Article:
Tom smiled at his new wife. "Of course I am. You are my wife now, and any wife of mine will not be allowed to live in a disgusting hovel like that!"

When she smiled, he no longer felt the need to run from the sight like a coward and it felt oddly liberating. They both left Little Hangleton with nary a second glance.

They started their new life together in a humble home on the open countryside. It wasn't what he was used to, but Tom Riddle could endure anything for his beloved and it was a sight better than that horrible home that she had grown up in. Everyday he grew fonder of her, and everyday she brewed him his special tea with the familiar odd bitter taste. He never complained though, because he felt such bliss after drinking her teas and peace when they would cuddle together in bed.

She was with child when she began to give him less of those brewed teas, and he found that he somewhat missed it.

He woke up one morning in terror, as if awakening from a horrific nightmare that he had been living in for the past few years. The knowledge that it was all real; that he had abandoned his family and his betrothed at Little Hangleton made him cry out in despair.

"Tom, Tom, darling, what's wrong?" The monster herself had awoken from beside him and began to wrap her arms around his waist.

He saw her hideous face and he screamed. She had just been so beautiful to him. Where was her beauty? Where were all the things he loved about her?

"Tom?" She looked pale and sickly, and desperate tried to grab his arm. "Tom?"

"You…you…" He had no words for this. He had no words for such…such a betrayal, for such lies. "You tricked me!"

"Tom, please, calm down," She pleaded, tears running down her abnormal eyes.

"No," His voice was a mere whisper, but it sounded so lost and confused. He had loved her with every fibre of his being, did he not?

He spent the entire morning packing and the entire morning ignoring her pleas. He had to go back to his parents, to his family and his life. A life that she took from him - he had been hoodwinked, he had been lied to and cheated. Why would she do this?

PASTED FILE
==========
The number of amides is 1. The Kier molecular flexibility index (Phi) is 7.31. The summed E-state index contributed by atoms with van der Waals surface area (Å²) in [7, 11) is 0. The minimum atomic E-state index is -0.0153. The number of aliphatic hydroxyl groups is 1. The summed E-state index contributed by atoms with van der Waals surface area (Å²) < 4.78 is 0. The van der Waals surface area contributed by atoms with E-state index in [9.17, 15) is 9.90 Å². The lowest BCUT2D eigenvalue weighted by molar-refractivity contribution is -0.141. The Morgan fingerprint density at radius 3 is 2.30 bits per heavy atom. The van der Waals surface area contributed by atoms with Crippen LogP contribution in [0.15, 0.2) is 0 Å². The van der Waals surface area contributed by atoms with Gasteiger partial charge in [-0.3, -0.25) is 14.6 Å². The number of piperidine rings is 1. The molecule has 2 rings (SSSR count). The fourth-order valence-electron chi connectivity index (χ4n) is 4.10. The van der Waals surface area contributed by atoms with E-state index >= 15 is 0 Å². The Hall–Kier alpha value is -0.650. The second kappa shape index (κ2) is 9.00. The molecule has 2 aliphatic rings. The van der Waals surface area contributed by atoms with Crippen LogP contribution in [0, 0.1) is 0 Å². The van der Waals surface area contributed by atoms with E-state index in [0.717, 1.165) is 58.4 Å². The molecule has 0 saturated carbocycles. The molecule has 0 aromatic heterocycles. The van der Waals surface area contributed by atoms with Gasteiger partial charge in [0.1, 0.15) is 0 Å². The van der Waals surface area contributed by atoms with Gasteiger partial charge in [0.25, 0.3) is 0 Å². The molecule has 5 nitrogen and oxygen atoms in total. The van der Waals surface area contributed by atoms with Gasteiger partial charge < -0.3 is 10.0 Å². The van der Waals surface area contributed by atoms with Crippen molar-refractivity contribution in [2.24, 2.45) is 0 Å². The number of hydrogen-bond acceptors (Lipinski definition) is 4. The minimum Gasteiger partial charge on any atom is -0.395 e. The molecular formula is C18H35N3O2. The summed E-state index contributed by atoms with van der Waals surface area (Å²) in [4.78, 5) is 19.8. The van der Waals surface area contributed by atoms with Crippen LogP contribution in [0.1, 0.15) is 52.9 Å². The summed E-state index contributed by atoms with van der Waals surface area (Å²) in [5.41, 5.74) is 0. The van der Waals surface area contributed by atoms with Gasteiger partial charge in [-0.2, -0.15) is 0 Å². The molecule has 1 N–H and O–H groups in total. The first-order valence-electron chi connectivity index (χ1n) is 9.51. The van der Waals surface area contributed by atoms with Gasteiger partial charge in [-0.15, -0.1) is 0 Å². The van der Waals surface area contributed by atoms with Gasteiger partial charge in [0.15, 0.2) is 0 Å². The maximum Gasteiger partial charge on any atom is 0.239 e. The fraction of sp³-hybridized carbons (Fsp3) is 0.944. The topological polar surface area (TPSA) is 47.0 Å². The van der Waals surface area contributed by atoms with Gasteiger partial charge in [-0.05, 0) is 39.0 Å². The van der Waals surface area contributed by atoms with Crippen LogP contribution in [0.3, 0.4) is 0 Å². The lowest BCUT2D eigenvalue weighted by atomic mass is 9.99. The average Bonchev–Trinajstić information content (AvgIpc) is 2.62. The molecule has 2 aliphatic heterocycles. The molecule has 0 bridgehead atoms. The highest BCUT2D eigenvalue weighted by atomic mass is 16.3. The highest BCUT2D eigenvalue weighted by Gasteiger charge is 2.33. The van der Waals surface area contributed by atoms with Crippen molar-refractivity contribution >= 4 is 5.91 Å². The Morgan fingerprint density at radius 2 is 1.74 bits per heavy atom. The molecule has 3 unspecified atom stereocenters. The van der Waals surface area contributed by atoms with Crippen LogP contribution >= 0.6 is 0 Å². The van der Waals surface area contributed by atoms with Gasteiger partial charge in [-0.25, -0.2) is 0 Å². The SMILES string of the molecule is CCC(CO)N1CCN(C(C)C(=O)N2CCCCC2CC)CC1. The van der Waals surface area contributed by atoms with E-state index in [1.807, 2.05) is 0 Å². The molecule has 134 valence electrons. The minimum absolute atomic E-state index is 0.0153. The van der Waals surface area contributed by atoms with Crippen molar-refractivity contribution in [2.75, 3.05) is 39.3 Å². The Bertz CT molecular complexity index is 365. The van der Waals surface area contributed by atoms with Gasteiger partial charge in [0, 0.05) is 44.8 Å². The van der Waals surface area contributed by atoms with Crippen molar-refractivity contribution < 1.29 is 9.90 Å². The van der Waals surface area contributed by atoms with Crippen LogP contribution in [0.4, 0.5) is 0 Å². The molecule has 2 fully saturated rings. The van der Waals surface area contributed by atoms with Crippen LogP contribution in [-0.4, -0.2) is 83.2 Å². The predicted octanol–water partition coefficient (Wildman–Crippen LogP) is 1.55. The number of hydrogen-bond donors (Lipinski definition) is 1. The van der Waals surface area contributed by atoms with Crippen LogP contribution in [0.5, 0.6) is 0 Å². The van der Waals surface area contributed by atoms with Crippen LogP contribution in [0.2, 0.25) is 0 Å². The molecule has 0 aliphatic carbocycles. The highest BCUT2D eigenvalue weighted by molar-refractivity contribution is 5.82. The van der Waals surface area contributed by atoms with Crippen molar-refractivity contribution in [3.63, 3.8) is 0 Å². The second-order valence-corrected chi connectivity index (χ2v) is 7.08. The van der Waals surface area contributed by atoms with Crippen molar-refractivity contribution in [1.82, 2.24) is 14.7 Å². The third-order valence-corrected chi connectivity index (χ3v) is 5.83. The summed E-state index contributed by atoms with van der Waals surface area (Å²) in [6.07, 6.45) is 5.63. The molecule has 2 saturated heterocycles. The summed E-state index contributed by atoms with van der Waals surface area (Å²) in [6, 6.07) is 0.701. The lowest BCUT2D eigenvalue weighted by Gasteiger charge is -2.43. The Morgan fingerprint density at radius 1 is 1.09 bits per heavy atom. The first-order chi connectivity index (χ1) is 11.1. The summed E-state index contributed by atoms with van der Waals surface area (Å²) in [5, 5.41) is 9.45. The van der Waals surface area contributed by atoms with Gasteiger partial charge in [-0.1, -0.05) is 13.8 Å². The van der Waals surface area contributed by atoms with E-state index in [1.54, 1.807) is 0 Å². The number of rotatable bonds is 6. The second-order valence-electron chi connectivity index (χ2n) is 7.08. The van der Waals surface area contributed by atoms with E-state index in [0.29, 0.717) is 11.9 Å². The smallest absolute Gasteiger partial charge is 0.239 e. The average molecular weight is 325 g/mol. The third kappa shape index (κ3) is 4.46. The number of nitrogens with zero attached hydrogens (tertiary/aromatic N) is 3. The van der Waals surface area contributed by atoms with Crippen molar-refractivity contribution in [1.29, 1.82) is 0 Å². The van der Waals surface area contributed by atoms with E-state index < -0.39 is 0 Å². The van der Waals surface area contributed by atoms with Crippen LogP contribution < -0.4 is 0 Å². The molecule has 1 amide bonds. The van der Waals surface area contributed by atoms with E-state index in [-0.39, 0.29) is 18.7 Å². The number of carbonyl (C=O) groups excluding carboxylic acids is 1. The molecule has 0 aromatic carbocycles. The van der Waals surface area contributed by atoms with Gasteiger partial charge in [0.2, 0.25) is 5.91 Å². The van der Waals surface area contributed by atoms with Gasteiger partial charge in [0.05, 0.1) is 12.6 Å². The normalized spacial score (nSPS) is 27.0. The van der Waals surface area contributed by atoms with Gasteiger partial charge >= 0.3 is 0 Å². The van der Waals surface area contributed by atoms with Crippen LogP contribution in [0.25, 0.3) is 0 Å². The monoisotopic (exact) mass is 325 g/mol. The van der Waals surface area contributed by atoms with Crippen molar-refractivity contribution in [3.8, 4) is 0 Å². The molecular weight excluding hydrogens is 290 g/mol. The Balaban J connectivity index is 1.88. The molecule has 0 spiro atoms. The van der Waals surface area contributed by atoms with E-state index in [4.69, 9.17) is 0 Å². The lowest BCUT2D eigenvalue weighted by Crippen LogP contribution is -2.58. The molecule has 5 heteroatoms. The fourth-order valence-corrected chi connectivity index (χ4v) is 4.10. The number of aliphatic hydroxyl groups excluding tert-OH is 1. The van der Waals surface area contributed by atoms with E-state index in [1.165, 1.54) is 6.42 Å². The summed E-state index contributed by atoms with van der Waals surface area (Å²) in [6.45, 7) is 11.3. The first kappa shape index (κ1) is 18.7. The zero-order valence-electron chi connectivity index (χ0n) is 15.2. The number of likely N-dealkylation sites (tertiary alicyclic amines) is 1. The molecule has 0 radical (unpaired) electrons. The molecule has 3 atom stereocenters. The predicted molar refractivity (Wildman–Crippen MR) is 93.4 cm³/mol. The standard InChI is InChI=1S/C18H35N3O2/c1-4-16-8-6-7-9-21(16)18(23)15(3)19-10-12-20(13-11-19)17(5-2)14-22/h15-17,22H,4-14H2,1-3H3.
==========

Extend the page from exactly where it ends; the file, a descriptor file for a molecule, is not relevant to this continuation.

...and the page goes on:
"Please think of our child!" A gasp and a scream bubbled out from her throat as she tried to grab his arm.

He could not stand the thought of her touching him and his stomach rumbled with nausea as memories of her sighs, her moans and of pleasures forbidden came to him in an instant.

He left her screaming and crying his name, that bulge in her stomach the only memory of the time they had spent together. He came home to a cold reception, and the relationship that he had with his father was now cold and lukewarm, at best. Former feelings of fatherly pride dissolved within an instant and it left Tom even lonelier than he ever thought possible. With a sinking heart, he thought of the bulge in Merope's stomach and wondered what had become of the child. He was too scared to look for them, too scared to face the betrayer who had robbed him of his will and his body, and so he let the question hang in the air for the longest time.

Cecilia had moved on and married a wealthy banker instead. He was happy for her, but he couldn't help think of the hopes he had for the both of them before…before…everything.

He became a recluse and stayed with his parents, too afraid to venture out into the cobbled streets that he had once freely traveled. It brought nothing but pain and confusion, so he only restricted himself to his side of the town, enduring the inquiring stares of his neighbours and villagers.

As he looked back at these memories, he realized that it had been years since he had seen Merope or…or the child that was his. He swallowed the lump that formed in his throat. He never loved her, and all that happiness had been a lie, the child was conceived out of…out of trickery and deceit. He just couldn't face them both, and he still had no strength to do so even today.

"Madam, sirs," A servant came inside the room, head bowed, with a stranger behind her. It was a boy, pale and dark haired, his clothes were tidy and pristine. "You have a visitor."

The servant then left.

His parents looked at the boy in curiosity and so did he.

"Well, what's your name, lad?" Thomas Riddle asked, as he flicked his cigar ashes into the tray.

"Tom," The boy replied with a smile that looked dashing on him. The pale complexion and his dark hair, they look so...familiar. His hands shook as he felt a sudden jolt of realization and his expression suddenly turned into one of astonishment as the boy continued his introduction. "Tom Riddle."